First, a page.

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Dr. Tim Says...

Leaky Gut Syndrome Quackery 10/02/17
4 ways to protect your brain with diet 07/18/17
Chicken skin: to eat, or not to eat 06/19/17
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Medical technology 03/27/17
The science behind the DASH diet, an overview: Part Two 08/01/16
The science behind the DASH diet, an overview: Part One 07/25/16
How the Standard American Diet (SAD) affects the brain (Part Two) 05/26/16
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How to make your own shrimp stock 10/09/17
Deviled Eggs 04/24/17
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Papadum 03/20/17
Capers make it better 02/06/17
Mustards: The Christmas Basket Challenge, Part 5 01/26/17
Canned Tuna from Spain: The Christmas Basket Challenge, Part 4 01/16/17
Ginger and Rice Noodles: The Christmas Basket Challenge, Part 3 01/12/17
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Chef Tim Says....



Smart Ingredients: Worcestershire Sauce

a bottle of Lea & Perrins Worcestershire sauce in its original paper wrapping

Worcestershire is not one of those ingredients that is foundational like onions, mushrooms, or tomato paste. It is, however, one of the best products to have on hand that, used thoughtfully, can make a big difference in almost any dish.

There are a lot of a great stories behind the origin of Worcestershire sauce. The one that we do know is that John Wheeley and William Henry Perrins began experimenting with sauces in their pharmacy. It may be that the idea for the recipe came from Lord Sandys - or possibly Lady Sandys - after their return from East Asia and found its way into the hands of Lea and Perrins. The chemists first attempt at replicating the recipe was, however, a failure, and deemed too strong of flavor to be edible. Allegedly they came across the sauce years later in the basement of their shop and found the fermented sauce to be delicious. In 1838 the first bottles of Lea & Perrins Worcestershire sauce was relesed to the public.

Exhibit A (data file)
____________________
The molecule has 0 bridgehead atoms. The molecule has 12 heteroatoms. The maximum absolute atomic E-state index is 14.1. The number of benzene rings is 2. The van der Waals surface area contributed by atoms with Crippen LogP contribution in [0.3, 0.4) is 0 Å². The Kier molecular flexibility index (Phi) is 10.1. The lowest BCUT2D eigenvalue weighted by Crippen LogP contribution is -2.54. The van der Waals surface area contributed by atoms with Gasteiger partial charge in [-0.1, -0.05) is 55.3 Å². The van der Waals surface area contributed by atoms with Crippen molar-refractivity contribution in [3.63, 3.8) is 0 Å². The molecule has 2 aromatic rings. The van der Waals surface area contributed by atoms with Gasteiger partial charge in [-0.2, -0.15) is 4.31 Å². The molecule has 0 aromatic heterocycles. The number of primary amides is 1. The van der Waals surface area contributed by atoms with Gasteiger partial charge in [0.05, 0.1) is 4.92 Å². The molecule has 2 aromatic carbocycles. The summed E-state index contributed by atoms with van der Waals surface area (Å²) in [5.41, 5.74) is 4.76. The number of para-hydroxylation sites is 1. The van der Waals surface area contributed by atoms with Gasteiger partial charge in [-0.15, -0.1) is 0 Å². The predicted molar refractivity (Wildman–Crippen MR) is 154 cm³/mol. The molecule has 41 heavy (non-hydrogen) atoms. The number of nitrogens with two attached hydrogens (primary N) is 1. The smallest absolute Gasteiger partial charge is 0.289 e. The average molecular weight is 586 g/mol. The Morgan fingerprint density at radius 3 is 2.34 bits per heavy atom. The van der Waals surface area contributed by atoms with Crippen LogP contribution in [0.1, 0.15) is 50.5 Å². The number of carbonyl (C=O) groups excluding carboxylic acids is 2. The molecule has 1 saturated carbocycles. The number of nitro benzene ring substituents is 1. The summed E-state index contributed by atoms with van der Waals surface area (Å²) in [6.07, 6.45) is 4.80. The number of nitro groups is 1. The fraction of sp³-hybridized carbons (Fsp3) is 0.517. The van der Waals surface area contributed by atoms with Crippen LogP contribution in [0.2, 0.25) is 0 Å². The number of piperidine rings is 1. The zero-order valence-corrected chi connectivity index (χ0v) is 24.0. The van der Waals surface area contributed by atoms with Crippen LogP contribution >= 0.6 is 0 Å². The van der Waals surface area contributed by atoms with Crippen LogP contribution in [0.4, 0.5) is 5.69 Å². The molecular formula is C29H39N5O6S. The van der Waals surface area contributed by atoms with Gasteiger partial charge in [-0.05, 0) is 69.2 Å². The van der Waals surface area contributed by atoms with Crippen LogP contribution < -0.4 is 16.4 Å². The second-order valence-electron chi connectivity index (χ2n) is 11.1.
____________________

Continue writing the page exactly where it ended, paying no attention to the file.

Why should you keep it on hand? Simple.

Umami.

The sauce is made with vinegar, molasses, cloves, anchovies, tamarind, chili peppers, shallots, garlic and onion among other things. The combination is balanced with sweet, salty and some tart flavors but it is the umami that really comes through and adds a lot to your dishes. The best part is that with all that flavor it is low in salt – a teaspoon contains only 65 milligrams of sodium. The fact is that Worcestershire sauce tastes a lot more salty than it is.

But it is the umami flavor that really comes through in the sauce and just a bit will enhance almost any dish. When I say "just a bit" it is important for you add Worcestershire to your recipes carefully and measure each teaspoon. Too much can easily ruin a dish and there is a fine line between too little, just right and too much.

There is a legend that Caesar Cardini's original Caesar Salad recipe used anchovies in the dressing. In numerous reports, including a 1987 interview with Cardini's daughter, it is clear that the umami flavor in Caesar Salad dressing comes from Worcestershire sauce and not anchovies (along with the parmesan cheese). It is the anchovy flavor in Worcestershire that imparts a lot of the savory, umami taste.

A good rule of thumb is to start with 1/4 teaspoon per serving: a recipe that serves four will need about 1 teaspoon to ramp up the umami flavor in the dish. You can add more – a teaspoon at a time - but don't be in a rush. A little goes a long way. If the dish already has strong flavors you might need a bit more (or none at all) but delicate dishes like eggs can easily be overpowered by adding too much.

If you are on a very low sodium diet there are good low sodium versions on the market. The Lea & Perrins brand has a great flavor and their low-sodium version is almost indistinguishable from the traditional Worcestershire sauce. (1 tsp. low-sodium Worcestershire sauce = 5 calories, 0g fat, 0g sat fat, 0 mono fat, 0g protein, 1g carbohydrates, 20mg sodium, 0mg cholesterol)

Here are some recipes that use Worcestershire to give you some guidance on using it as a subtle but important flavor enhancer.

Quick Beef Stroganoff with Noodles
Mushroom Cheddarburgers
Sweet Red Pepper Barbecue Tuna
Smokey Black Eyed Peas
Beef Tips in Brown Gravy

Timothy S. Harlan, MD, FACP
Dr. Gourmet